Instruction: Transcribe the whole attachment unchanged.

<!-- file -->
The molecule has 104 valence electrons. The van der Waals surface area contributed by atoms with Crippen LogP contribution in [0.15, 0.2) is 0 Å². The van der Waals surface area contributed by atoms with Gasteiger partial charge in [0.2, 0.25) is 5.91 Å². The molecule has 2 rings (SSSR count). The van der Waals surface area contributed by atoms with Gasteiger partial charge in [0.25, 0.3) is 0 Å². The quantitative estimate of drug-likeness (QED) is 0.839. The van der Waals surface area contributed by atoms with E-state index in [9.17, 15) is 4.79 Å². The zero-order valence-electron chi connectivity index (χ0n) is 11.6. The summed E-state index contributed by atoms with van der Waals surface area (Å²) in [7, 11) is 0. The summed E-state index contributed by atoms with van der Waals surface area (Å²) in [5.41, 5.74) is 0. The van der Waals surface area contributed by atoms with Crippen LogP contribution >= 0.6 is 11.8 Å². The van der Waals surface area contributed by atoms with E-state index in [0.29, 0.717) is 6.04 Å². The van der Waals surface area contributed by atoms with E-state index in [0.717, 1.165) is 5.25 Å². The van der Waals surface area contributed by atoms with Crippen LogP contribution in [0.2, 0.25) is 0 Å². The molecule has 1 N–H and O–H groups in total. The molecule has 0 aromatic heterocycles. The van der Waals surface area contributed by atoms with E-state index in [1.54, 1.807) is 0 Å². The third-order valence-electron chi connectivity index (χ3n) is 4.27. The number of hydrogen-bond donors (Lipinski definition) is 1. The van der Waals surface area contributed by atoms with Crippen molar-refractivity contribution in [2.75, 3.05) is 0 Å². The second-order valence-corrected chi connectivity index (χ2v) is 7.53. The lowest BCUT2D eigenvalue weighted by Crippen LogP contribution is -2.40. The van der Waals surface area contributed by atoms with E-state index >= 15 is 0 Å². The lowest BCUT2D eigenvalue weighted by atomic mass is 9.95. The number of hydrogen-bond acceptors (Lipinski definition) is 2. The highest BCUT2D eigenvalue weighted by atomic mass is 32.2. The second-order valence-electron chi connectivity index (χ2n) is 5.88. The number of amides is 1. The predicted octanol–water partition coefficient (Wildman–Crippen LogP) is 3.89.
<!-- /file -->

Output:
The molecule has 104 valence electrons. The van der Waals surface area contributed by atoms with Crippen LogP contribution in [0.15, 0.2) is 0 Å². The van der Waals surface area contributed by atoms with Gasteiger partial charge in [0.2, 0.25) is 5.91 Å². The molecule has 2 rings (SSSR count). The van der Waals surface area contributed by atoms with Gasteiger partial charge in [0.25, 0.3) is 0 Å². The quantitative estimate of drug-likeness (QED) is 0.839. The van der Waals surface area contributed by atoms with E-state index in [9.17, 15) is 4.79 Å². The zero-order valence-electron chi connectivity index (χ0n) is 11.6. The summed E-state index contributed by atoms with van der Waals surface area (Å²) in [7, 11) is 0. The summed E-state index contributed by atoms with van der Waals surface area (Å²) in [5.41, 5.74) is 0. The van der Waals surface area contributed by atoms with Crippen LogP contribution >= 0.6 is 11.8 Å². The van der Waals surface area contributed by atoms with E-state index in [0.29, 0.717) is 6.04 Å². The van der Waals surface area contributed by atoms with E-state index in [0.717, 1.165) is 5.25 Å². The van der Waals surface area contributed by atoms with Crippen LogP contribution in [0.2, 0.25) is 0 Å². The molecule has 1 N–H and O–H groups in total. The molecule has 0 aromatic heterocycles. The van der Waals surface area contributed by atoms with E-state index in [1.54, 1.807) is 0 Å². The third-order valence-electron chi connectivity index (χ3n) is 4.27. The number of hydrogen-bond donors (Lipinski definition) is 1. The van der Waals surface area contributed by atoms with Crippen molar-refractivity contribution in [2.75, 3.05) is 0 Å². The second-order valence-corrected chi connectivity index (χ2v) is 7.53. The lowest BCUT2D eigenvalue weighted by Crippen LogP contribution is -2.40. The van der Waals surface area contributed by atoms with E-state index >= 15 is 0 Å². The lowest BCUT2D eigenvalue weighted by atomic mass is 9.95. The number of hydrogen-bond acceptors (Lipinski definition) is 2. The highest BCUT2D eigenvalue weighted by atomic mass is 32.2. The second-order valence-electron chi connectivity index (χ2n) is 5.88. The number of amides is 1. The predicted octanol–water partition coefficient (Wildman–Crippen LogP) is 3.89.